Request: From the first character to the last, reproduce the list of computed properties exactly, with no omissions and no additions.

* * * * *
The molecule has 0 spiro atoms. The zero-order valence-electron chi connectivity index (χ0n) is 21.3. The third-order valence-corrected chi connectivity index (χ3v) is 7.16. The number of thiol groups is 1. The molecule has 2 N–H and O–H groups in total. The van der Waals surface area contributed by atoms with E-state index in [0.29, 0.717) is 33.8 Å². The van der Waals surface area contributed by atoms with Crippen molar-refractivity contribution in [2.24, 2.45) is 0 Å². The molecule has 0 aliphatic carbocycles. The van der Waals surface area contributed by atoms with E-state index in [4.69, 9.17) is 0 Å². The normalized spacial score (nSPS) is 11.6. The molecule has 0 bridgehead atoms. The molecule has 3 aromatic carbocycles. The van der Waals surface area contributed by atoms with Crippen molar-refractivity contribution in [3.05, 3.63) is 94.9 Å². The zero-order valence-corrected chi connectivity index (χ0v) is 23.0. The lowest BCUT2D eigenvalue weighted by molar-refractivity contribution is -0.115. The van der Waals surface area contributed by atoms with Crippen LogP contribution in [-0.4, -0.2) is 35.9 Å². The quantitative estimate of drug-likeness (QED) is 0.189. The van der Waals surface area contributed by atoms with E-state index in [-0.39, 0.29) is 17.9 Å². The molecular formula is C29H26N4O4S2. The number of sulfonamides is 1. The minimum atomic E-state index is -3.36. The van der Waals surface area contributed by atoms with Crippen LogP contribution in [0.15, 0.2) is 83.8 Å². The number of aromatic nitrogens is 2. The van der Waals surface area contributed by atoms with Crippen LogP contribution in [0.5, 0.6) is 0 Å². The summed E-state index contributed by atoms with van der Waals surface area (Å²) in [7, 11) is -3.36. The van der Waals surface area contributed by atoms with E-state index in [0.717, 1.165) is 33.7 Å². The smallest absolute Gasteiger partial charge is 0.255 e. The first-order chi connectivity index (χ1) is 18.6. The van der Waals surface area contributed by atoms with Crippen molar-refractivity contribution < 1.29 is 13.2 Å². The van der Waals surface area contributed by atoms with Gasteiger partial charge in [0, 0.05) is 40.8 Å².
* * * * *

The molecule has 0 spiro atoms. The zero-order valence-electron chi connectivity index (χ0n) is 21.3. The third-order valence-corrected chi connectivity index (χ3v) is 7.16. The number of thiol groups is 1. The molecule has 2 N–H and O–H groups in total. The van der Waals surface area contributed by atoms with E-state index in [0.29, 0.717) is 33.8 Å². The van der Waals surface area contributed by atoms with Crippen molar-refractivity contribution in [2.24, 2.45) is 0 Å². The molecule has 0 aliphatic carbocycles. The van der Waals surface area contributed by atoms with E-state index in [4.69, 9.17) is 0 Å². The normalized spacial score (nSPS) is 11.6. The molecule has 0 bridgehead atoms. The molecule has 3 aromatic carbocycles. The van der Waals surface area contributed by atoms with Crippen molar-refractivity contribution in [3.05, 3.63) is 94.9 Å². The zero-order valence-corrected chi connectivity index (χ0v) is 23.0. The lowest BCUT2D eigenvalue weighted by molar-refractivity contribution is -0.115. The van der Waals surface area contributed by atoms with Crippen LogP contribution in [-0.4, -0.2) is 35.9 Å². The quantitative estimate of drug-likeness (QED) is 0.189. The van der Waals surface area contributed by atoms with E-state index in [-0.39, 0.29) is 17.9 Å². The molecular formula is C29H26N4O4S2. The number of sulfonamides is 1. The minimum atomic E-state index is -3.36. The van der Waals surface area contributed by atoms with Crippen LogP contribution in [0.15, 0.2) is 83.8 Å². The number of aromatic nitrogens is 2. The van der Waals surface area contributed by atoms with Crippen LogP contribution in [0.5, 0.6) is 0 Å². The summed E-state index contributed by atoms with van der Waals surface area (Å²) in [7, 11) is -3.36. The van der Waals surface area contributed by atoms with E-state index in [0.717, 1.165) is 33.7 Å². The smallest absolute Gasteiger partial charge is 0.255 e. The first-order chi connectivity index (χ1) is 18.6. The van der Waals surface area contributed by atoms with Crippen molar-refractivity contribution < 1.29 is 13.2 Å². The van der Waals surface area contributed by atoms with Gasteiger partial charge in [0, 0.05) is 40.8 Å².